Sports and occupational injuries at tendons and entheses seem, at present, more common in women (Punnett & Herbert, 2000; Bard, 2003). However, these differences are not observed for all anatomical sites and many sex-related parameters (e.g. muscle mass, fat mass, size, morphology), may interact (e.g. Punnett & Herbert, 2000; Bard, 2003). Among the factors involved, ovarian hormones, including estradiol and relaxin, could play an important role. The contribution of these hormones in reducing the amount of glycosaminoglycans and collagen has been demonstrated for fibrocartilaginous joints (Naqvi et al., 2005; Hashem et al., 2006). Moreover, these hormones promote hyper-laxity and increase the risk of intrinsic mechanical lesions (Punnett & Herbert, 2000; Bard, 2003). At the menopause, blood levels of estrogen drop significantly (Sowers, 2000). This decrease causes a change in the composition of collagen connective tissue, including ligaments, associated with loss of elasticity (Falconer et al., 1996; Ewies et al., 2003).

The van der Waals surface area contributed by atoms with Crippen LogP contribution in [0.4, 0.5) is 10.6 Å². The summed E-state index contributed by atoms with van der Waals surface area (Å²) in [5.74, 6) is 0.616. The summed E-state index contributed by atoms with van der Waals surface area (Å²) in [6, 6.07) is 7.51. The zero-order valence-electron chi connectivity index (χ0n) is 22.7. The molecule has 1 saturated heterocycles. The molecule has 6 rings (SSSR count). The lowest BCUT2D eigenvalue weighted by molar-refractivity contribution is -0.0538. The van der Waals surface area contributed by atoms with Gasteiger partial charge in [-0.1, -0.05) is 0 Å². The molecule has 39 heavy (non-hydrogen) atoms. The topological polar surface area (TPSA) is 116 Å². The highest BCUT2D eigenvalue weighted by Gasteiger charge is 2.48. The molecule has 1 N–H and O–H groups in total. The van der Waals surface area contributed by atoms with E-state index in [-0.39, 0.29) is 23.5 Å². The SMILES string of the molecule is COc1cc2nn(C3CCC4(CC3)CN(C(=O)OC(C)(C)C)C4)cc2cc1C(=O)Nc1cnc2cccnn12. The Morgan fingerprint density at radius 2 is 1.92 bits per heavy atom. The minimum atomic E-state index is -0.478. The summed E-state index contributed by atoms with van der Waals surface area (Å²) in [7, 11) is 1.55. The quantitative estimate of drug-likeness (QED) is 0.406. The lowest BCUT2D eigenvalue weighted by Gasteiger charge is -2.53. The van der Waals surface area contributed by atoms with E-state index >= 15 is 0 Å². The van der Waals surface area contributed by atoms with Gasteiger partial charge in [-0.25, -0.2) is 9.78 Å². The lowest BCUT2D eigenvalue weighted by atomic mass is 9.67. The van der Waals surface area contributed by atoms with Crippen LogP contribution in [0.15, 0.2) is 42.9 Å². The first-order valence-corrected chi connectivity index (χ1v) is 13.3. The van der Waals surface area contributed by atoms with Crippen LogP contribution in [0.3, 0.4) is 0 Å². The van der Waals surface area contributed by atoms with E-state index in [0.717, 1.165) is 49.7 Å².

As for fibrocartilaginous entheses, the following discussion on properties of fibrous entheses during skeletal immaturity is based on animal models. These models are of two kinds: those focusing on gross anatomy and those studying the histological properties of these entheses. The first type indicates that during growth, there is a relationship between muscle activity/properties and the morphology of attachment sites. For instance, Dysart et al. (1989) demonstrated that denervation of the rat forelimb is followed by an abnormally formed humerus, notably a smaller and less curved deltoid tuberosity. Based on these findings, they postulated ‘that muscle pull affects periosteal tension and consequently bone form and growth in length’ (Dysart et al., 1989: 158). In a study of mutant strains of mice, Montgomery et al. (2005: 819) reached a slightly different conclusion: ‘These findings suggest that muscle attachment sites expand during growth in order to accommodate increases in muscle size and mass, but that expansion of these bony regions is not necessarily dependent on increases in muscle contractile strength […]’.